Questions of Race in Leibniz's Logic

Journal of Comparative Literature and Aesthetics (forthcoming)
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This essay is part of larger project in which I attempt to show that Western formal logic, from its inception in Aristotle onward, has both been partially constituted by, and partially constitutive of, what has become known as racism. More specifically, (a) racist/quasi-racist/proto-racist political forces were part of the impetus for logic’s attempt to classify the world into mutually exclusive, hierarchically-valued categories in the first place; and (b) these classifications, in turn, have been deployed throughout history to justify and empower racism/quasi-racism/proto-racism. In other words, (a) an important part of the chaos and messiness that so troubles logic has been the natural bio-cultural diversity of human beings as described by concepts such as race and ethnicity; and (b) once these concepts were historically in place, taken for granted, buttressed with pseudo-science, and had their origins forgotten, they became tools for the oppression of diverse human groups. The central thesis of this essay is that close readings of a variety of Leibniz’s writings (including several essays and one letter) will reveal a pattern of mutual dependency and creation in regard to logic and racism in Leibniz. My conclusion will be that there is a meaningful connection between logic and racism (or at least between logic and politics in general) in Leibniz such that one should be skeptical of his logic’s claim to offer transparent and neutral descriptions of the world as well as imperatives for action. Put differently, I want to ask the following specific question: how do Leibniz’s own racially-informed political goals, along with the emergence of race-centric European colonialism, both invest and disguise themselves within Leibniz’s mathematizing of logic?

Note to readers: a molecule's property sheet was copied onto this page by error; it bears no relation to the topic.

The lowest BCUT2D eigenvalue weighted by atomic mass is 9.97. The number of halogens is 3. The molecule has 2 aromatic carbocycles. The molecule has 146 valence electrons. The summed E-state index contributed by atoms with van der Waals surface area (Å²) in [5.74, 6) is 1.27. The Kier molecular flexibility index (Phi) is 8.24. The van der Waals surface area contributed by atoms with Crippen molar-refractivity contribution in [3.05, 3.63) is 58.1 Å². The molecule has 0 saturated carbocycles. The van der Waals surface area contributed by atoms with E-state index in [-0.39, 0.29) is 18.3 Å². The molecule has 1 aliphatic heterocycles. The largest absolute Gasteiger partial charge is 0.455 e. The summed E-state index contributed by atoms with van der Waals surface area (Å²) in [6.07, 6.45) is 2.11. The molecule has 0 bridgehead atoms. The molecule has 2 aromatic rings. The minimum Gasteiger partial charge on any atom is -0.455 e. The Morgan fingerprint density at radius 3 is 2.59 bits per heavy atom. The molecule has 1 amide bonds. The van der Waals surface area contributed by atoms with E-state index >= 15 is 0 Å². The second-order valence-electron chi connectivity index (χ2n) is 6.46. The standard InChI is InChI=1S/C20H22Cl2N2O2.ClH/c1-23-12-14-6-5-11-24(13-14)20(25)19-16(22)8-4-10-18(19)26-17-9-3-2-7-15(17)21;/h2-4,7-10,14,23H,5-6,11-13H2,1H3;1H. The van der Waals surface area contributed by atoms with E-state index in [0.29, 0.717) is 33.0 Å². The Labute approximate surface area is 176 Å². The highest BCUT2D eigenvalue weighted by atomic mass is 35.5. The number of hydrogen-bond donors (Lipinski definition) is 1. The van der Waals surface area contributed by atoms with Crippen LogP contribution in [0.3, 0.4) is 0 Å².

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Joshua M. Hall
University of Alabama, Birmingham


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